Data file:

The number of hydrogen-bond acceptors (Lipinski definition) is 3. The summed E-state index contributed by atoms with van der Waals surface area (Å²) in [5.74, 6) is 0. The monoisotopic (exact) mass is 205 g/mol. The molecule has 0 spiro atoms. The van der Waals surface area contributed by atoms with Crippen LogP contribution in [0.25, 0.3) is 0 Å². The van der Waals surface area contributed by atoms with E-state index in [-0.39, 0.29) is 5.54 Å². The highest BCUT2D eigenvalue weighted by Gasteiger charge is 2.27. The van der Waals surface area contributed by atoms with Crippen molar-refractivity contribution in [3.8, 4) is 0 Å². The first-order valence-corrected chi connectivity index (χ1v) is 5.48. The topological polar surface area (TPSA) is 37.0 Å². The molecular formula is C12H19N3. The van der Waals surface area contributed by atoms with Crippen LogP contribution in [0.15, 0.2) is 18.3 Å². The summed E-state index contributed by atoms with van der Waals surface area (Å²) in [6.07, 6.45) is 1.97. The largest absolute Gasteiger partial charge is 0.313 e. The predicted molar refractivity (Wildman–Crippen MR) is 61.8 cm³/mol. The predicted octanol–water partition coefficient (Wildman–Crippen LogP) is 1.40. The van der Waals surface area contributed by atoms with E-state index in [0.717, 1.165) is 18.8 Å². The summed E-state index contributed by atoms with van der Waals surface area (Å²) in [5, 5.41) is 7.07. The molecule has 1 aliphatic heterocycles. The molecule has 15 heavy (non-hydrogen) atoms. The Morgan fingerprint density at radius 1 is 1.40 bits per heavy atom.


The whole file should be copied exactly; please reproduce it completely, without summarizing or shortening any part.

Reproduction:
The number of hydrogen-bond acceptors (Lipinski definition) is 3. The summed E-state index contributed by atoms with van der Waals surface area (Å²) in [5.74, 6) is 0. The monoisotopic (exact) mass is 205 g/mol. The molecule has 0 spiro atoms. The van der Waals surface area contributed by atoms with Crippen LogP contribution in [0.25, 0.3) is 0 Å². The van der Waals surface area contributed by atoms with E-state index in [-0.39, 0.29) is 5.54 Å². The highest BCUT2D eigenvalue weighted by Gasteiger charge is 2.27. The van der Waals surface area contributed by atoms with Crippen molar-refractivity contribution in [3.8, 4) is 0 Å². The first-order valence-corrected chi connectivity index (χ1v) is 5.48. The topological polar surface area (TPSA) is 37.0 Å². The molecular formula is C12H19N3. The van der Waals surface area contributed by atoms with Crippen LogP contribution in [0.15, 0.2) is 18.3 Å². The summed E-state index contributed by atoms with van der Waals surface area (Å²) in [6.07, 6.45) is 1.97. The largest absolute Gasteiger partial charge is 0.313 e. The predicted molar refractivity (Wildman–Crippen MR) is 61.8 cm³/mol. The predicted octanol–water partition coefficient (Wildman–Crippen LogP) is 1.40. The van der Waals surface area contributed by atoms with E-state index in [0.717, 1.165) is 18.8 Å². The summed E-state index contributed by atoms with van der Waals surface area (Å²) in [5, 5.41) is 7.07. The molecule has 1 aliphatic heterocycles. The molecule has 15 heavy (non-hydrogen) atoms. The Morgan fingerprint density at radius 1 is 1.40 bits per heavy atom.